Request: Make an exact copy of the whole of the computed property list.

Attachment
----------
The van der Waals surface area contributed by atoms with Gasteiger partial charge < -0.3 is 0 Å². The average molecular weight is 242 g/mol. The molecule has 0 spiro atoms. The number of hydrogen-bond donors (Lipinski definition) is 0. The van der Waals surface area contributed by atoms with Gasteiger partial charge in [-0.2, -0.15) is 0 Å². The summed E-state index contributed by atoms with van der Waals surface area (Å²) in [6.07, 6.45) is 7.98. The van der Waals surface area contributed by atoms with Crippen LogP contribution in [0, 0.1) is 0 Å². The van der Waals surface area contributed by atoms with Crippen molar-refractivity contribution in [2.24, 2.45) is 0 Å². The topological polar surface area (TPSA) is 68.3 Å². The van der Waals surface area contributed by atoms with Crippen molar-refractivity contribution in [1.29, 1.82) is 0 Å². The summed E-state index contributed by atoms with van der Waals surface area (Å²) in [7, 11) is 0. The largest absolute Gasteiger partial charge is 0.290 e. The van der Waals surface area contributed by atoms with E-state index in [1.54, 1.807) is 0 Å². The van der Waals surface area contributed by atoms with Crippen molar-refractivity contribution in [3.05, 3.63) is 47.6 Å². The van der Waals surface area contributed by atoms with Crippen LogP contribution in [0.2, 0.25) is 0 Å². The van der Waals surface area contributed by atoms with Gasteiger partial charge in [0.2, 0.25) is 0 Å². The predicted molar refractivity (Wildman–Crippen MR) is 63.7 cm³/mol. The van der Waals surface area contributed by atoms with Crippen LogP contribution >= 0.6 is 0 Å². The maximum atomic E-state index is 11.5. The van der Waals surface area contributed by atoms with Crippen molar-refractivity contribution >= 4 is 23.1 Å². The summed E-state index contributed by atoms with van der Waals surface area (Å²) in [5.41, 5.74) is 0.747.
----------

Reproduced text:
The van der Waals surface area contributed by atoms with Gasteiger partial charge < -0.3 is 0 Å². The average molecular weight is 242 g/mol. The molecule has 0 spiro atoms. The number of hydrogen-bond donors (Lipinski definition) is 0. The van der Waals surface area contributed by atoms with Gasteiger partial charge in [-0.2, -0.15) is 0 Å². The summed E-state index contributed by atoms with van der Waals surface area (Å²) in [6.07, 6.45) is 7.98. The van der Waals surface area contributed by atoms with Crippen LogP contribution in [0, 0.1) is 0 Å². The van der Waals surface area contributed by atoms with Crippen molar-refractivity contribution in [2.24, 2.45) is 0 Å². The topological polar surface area (TPSA) is 68.3 Å². The van der Waals surface area contributed by atoms with Crippen molar-refractivity contribution in [1.29, 1.82) is 0 Å². The summed E-state index contributed by atoms with van der Waals surface area (Å²) in [7, 11) is 0. The largest absolute Gasteiger partial charge is 0.290 e. The van der Waals surface area contributed by atoms with E-state index in [1.54, 1.807) is 0 Å². The van der Waals surface area contributed by atoms with Crippen molar-refractivity contribution in [3.05, 3.63) is 47.6 Å². The van der Waals surface area contributed by atoms with Crippen LogP contribution in [0.2, 0.25) is 0 Å². The van der Waals surface area contributed by atoms with Gasteiger partial charge in [0.2, 0.25) is 0 Å². The predicted molar refractivity (Wildman–Crippen MR) is 63.7 cm³/mol. The van der Waals surface area contributed by atoms with Crippen LogP contribution >= 0.6 is 0 Å². The maximum atomic E-state index is 11.5. The van der Waals surface area contributed by atoms with Crippen molar-refractivity contribution >= 4 is 23.1 Å². The summed E-state index contributed by atoms with van der Waals surface area (Å²) in [5.41, 5.74) is 0.747.